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Symphony als Schnittstelle

Nils Hörrmann

Vor zehn Jahren machte es Symphony – als eines der ersten Redaktionssysteme – einfach, Inhalte frei zu erstellen und auszugeben. Mit dem Aufstieg von JavaScript-Frameworks begann Symphony jedoch hinter neuere Konzepte zurückzufallen: Das System eröffnete keine einfachen Wege, Inhalte über eine API an das Frontend auszuliefern, insbesondere dann nicht, wenn eine JSON-Ausgabe erforderlich war. Dies ist ein Diskussionsbetrag, wie sich dies ändern ließe.

Die folgenden Überlegungen sind als Antwort auf auf Brendan Abbotts Gist über einen modularen Ansatz für Symphony entstanden und stehen bisher nur auf Englisch zur Verfügung:

When I think about the modularisation of Symphony, I think of it from an enduser’s perspective where the enduser is someone just using the system without hacking it. Maybe this slightly different view can refine the proposed new project structure. For me, a modularised Symphony should be a series of consecutive blocks I can choose to use. These blocks are:

  1. data management
  2. output management
  3. administration

1. Data management

The data block is everything from the core related to data management. In old words, there are fields, sections, entries, data sources and events. But there is no routing (pages) and no templating (XSLT). This block has no GUI but there is an API to manage data input and output (GET, PUT, POST, DELETE and such).

This data block can be used to build an API server without anything else. You’d administer it using a CLI.

If I’d like to use Symphony alongside front-end frameworks like Angular, React or Ember this is all I need.

Rethinking data sources and events

In this context, data sources and events would be advanced to API endpoint definitions. These files would describe

2. Output management

The output block integrates routing, filtering and templating and is only needed when relying on „traditional“ server-side templating like the XSL we are all used to. Similar to block 1, it doesn’t offer a GUI, all configuration is file-based and stored in the workspace.

Now that data sources and events have transformed into endpoints, you’d no longer attach those to your pages. You’d add API calls to your pages instead:

The output block will retrieve this data based on a route and will call a transformer (e. g. XSL, Twig, Handlebars) to create the output. The pages store all this in a configuration file that also defines which template to use.

If I’m a developer, blocks 1 and 2 might be sufficient for me to build any site or app I need

3. Administration

This is what we called the backend up to now. It’s the GUI to access and manage Symphony’s data input and output. It should offer everything you need as a designer to create a website or app and should offer everything you need as an author. Although it might look completely different, the purpose of this block is exactly the same as the one of the current backend.

This block is only needed, if I’d like to use a graphical user interface.

Admin as a workspace

This is made for front-end users and therefore it should be built using technology the Symphony front-end folks are used to:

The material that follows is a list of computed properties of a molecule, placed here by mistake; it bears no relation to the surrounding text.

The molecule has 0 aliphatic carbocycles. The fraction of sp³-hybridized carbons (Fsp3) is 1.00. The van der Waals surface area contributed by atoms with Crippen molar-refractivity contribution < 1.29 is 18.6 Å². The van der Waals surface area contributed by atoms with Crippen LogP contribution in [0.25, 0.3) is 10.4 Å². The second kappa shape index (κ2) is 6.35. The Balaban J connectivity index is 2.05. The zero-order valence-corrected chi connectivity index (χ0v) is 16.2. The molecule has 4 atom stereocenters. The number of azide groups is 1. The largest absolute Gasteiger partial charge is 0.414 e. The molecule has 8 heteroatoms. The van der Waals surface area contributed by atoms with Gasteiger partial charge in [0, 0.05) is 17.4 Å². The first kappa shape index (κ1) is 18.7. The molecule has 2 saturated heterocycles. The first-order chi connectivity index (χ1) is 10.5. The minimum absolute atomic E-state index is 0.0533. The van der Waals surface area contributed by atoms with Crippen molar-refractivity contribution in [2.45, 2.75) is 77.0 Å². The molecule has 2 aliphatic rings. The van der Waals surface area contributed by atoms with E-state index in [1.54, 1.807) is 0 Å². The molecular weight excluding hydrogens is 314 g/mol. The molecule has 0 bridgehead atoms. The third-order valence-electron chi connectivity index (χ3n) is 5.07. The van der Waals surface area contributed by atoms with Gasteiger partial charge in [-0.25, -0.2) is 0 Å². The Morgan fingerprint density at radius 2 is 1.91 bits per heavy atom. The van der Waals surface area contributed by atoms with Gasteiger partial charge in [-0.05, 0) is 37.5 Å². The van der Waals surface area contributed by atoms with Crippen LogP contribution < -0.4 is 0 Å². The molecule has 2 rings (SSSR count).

This will help developing the admin interface continuously because extending and improving the backend works exactly as building a front-end site. There is no need to program.

The backend is just one additional workspace. A front-end app to access the Symphony API. Which means in reverse conclusion that anything that can be done in the backend can also be done in a custom front-end.

Multiple Workspaces

If you think this further, it would be logical to not have one workspace but multiple. This would simplify different use cases:


The composer.json file is almost significant enough to replace the `extension.meta.xml` file, but it’s likely both could coexist.

As we are talking about a major version release there is no need to be nostalgic: decide in favour of one, go with the common composer.json.

Likely move away from ‘convention’ in favour of ‘configuration’, eg. A new Field isn’t ‘autodiscovered’ by a /fields folder, rather the extension informs Symphony that it has a Field available to register in the service container.

Looking at things from the front-end perspective, I’d favour Symphony’s current opinionated approach of using convention over configuration. It’s one of the great strengths of the system in my eyes. Things just look and work similar across all extensions which helps a lot when you are not a backend developer but have to dive into the world of the core and its extensions.

John O’Nolan, the creator of Ghost, has written about their choice of Ember for the Ghost backend that accentuates the benefits of this approach:

One of the most important reasons that we ultimately chose Ember was precisely because it is so opinionated and, at times, inflexible. Because in a fully open source team, that’s a huge advantage. There is a definitive right or wrong way to do things in our client-side app, and it is exactly the same as every other Ember app. We never need to have any debates or discussions about implementation. The framework puts us on the same page. […] As an Ember developer, when you jump between Ghost, Discourse and your own Ember projects — you are immediately at home. Everything is the same right down to the directory structure. This dramatically lowers the barrier to entry for new developers.


I’d suggest to not use the plain word symphony for naming components but to keep up using symphony-cms in order to minimise confusion with Symfony.

Dieser Eintrag wurde zuerst auf Medium veröffentlicht.